Remember when the Toronto Sun knew how to say its goodbyes to parting vets? A time when the tabloid had heart and an appreciation of the contributions made by its employees?
From January 2, 2003, Toronto Sun columnist Mike Strobel bids farewell to veteran editor Peter Brewster.
By Mike Strobel
Peter "The Squire" Brewster will scan this paper, fresh off the press, and come to this page. He will look for typos in headlines or missed photo captions or other such gaffes and gremlins.
It may take him a second to realize this page is about him.
"What the...?" he will bark in that Manchester burr.
And the newsroom will grin, gather round, shake his hand, slap his back.
A dram or two of single-malt Scotch may cross his lips.
It's the least we can do.
Not likely you know of Peter Brewster, unless you are in this business or you peruse the fine print on mastheads.
But I dare say he has put more editions of the Sun to bed than anyone. He has held several titles, including managing editor and Sunday editor and is now associate managing editor.
Or at least he was until today, the first day of his retirement.
This page is a surprise tribute from us.
I've worked with Brewster a dozen years, mostly in my editor days. I've sweated over headlines with him, torn papers apart with him when big stories broke.
He's as steady a hand as I've known in this racket.
He is also a gourmet chef, an Arctic adventurer, an automotive writer, a new father at 60, a neat freak and a fashion plate.
The last two are partly why he's called The Squire in some quarters.
That and the fact that, given enough whisky, he breaks into a Scottish brogue and calls everyone Hughie. As in, 'Howzit goin' Heww-ey!?'
Michael Peake, 50, is a Sun photog and one of Brewster's portage-mates over 20 years of canoe treks to places like Coppermine, Baffin Island and Ungava Bay. They are part of the Hide-Away Canoe Club, whose other members include Peake's brothers and an Anglican priest.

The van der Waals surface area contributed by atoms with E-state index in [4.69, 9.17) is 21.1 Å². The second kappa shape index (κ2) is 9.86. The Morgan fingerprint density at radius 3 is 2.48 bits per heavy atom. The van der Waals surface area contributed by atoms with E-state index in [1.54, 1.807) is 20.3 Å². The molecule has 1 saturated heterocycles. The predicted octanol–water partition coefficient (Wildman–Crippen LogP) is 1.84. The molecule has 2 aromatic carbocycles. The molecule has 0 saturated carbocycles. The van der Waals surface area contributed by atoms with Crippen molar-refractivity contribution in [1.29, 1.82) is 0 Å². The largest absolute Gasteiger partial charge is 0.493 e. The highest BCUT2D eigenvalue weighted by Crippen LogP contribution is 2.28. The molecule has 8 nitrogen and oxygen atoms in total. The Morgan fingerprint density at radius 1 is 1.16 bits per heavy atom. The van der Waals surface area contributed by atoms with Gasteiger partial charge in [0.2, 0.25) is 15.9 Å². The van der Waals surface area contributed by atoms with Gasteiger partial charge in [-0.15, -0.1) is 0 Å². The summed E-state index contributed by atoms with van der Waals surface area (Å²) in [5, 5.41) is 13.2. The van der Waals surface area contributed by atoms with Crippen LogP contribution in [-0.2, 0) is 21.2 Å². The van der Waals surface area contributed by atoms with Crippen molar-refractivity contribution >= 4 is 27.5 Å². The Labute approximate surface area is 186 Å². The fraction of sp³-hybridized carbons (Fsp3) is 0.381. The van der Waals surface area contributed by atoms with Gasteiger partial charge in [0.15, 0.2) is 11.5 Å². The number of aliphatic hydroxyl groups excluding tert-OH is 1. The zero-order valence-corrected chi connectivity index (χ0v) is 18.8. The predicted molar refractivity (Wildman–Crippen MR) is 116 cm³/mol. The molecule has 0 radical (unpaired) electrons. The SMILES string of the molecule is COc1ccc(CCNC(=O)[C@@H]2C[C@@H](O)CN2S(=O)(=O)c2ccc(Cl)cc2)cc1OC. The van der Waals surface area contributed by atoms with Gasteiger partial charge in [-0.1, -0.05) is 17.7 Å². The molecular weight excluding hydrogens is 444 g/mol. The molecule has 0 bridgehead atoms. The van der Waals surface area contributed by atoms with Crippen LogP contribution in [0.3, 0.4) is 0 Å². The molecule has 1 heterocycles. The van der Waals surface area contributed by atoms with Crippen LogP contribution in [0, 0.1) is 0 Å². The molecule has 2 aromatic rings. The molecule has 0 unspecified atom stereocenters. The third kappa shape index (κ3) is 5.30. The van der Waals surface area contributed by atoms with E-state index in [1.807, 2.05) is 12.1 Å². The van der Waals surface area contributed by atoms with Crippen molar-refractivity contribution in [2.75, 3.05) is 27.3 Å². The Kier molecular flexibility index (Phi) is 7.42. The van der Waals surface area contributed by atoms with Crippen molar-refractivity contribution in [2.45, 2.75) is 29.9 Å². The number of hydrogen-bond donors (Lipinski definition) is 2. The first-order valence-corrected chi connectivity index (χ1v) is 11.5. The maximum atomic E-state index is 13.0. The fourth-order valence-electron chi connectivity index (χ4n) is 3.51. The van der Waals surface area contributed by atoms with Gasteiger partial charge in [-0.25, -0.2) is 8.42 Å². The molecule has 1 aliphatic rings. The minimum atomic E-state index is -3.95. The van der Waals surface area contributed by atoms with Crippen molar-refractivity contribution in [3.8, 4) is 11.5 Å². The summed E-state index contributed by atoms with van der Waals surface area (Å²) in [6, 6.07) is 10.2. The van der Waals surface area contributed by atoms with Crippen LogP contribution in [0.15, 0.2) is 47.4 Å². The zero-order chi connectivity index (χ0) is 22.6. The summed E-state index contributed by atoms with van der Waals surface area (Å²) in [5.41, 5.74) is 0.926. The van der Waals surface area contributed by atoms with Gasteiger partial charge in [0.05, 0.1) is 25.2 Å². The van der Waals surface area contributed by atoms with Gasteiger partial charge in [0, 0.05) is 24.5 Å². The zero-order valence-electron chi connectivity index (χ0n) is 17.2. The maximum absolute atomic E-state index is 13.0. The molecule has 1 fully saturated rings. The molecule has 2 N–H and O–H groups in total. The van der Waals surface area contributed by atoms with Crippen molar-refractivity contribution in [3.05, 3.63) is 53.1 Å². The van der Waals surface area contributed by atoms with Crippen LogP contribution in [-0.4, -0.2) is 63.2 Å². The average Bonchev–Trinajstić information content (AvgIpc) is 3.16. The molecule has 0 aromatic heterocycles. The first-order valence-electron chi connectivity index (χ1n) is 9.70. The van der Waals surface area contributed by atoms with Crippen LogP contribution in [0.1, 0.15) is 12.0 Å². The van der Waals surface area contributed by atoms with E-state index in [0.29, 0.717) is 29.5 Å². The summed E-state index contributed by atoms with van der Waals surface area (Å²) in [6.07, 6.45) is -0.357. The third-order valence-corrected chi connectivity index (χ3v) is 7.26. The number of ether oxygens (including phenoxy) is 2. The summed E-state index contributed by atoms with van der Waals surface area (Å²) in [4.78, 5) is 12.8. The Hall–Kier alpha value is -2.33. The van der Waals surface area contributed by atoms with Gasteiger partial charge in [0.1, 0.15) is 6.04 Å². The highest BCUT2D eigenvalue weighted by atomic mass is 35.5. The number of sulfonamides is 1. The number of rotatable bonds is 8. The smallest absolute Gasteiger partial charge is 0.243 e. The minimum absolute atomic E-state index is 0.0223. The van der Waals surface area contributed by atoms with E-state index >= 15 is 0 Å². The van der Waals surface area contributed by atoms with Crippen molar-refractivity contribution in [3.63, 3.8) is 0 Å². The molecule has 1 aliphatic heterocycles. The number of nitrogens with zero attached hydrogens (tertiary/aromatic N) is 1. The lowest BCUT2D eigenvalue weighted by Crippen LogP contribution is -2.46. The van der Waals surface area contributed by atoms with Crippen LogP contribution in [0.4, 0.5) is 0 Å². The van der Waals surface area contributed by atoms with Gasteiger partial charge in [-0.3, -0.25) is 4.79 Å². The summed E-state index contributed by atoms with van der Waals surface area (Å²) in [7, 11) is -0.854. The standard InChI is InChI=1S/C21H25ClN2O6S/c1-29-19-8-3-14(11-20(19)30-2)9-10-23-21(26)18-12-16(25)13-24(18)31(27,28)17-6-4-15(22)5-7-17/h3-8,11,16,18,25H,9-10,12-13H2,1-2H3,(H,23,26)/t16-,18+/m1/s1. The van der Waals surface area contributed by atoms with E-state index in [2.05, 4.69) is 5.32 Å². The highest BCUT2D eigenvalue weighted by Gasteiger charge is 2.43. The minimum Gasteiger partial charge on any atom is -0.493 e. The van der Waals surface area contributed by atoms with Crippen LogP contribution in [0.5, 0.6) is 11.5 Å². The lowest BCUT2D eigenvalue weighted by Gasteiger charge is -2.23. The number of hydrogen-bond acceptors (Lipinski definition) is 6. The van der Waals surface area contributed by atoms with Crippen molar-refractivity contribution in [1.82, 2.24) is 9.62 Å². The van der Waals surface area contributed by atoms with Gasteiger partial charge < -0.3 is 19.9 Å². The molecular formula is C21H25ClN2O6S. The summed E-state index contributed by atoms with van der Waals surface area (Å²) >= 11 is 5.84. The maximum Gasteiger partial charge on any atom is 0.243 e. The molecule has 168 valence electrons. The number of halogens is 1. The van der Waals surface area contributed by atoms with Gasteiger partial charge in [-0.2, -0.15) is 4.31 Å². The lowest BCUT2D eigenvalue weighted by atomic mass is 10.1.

"Peter is extremely good with his clothing," Mike tells me, dryly. "Perfectly neat."
Even surrounded by blackflies, ice floes and polar bears.
One of the Peake brothers does a wicked impersonation of Brewster taking a whiz in the tundra.
"Ten seconds of actual peeing, and three and half minutes of straightening and unbuckling and zipping and folding cuffs and rearranging his pockets," is how Mike describes it.
Brewster, by the by, is the fisherman in the group, keeping the pan full of lake trout and char.
Fishing, the outdoor life, drew Brewster to Canada 36 years ago. He's a Manchester butcher's son, but the newspaper bug bit. At 24 he was already a vet of the British press.
In Toronto, he worked at the Telegram, retreated to England just before that paper folded, then joined the infant Sun on Sept. 17, 1972.
He was Sunday editor the night tanker cars exploded in Mississauga, sparking the flight of 200,000 people.
Many of our best known headlines were Brewster's. I think he was the first to use Bastards! on the front page, when Saddam Hussein's thugs beat and paraded a British pilot.
We used the headline again when other bastards attacked the World Trade Center.
That front page is on the wall of his office. The tidiest office in the building.
The Squire turned 60 on Nov. 20, though you would look at him and say, oh, maybe 50.
The milestone came on a Sun sabbatical that included New Zealand and Australia.
New partner Christie and even-newer daughter Alison, 1 1/2, joined him for part of the trip. I suspect they are the main reasons he's retiring early.
New Zealand, of course, is Lord of the Rings country and has always been one of Brewster's favourite places.
Not just because he is Gimli-esque in stature: 5-foot-6 and built like a brick.I can see him paddling toward Mordor with the Fellowship of the Ring, a decade older than the rest, but just as fit.
As steady, as dependable a fellow as you could want with you in a canoe or in a scrap.
Or in a newsroom.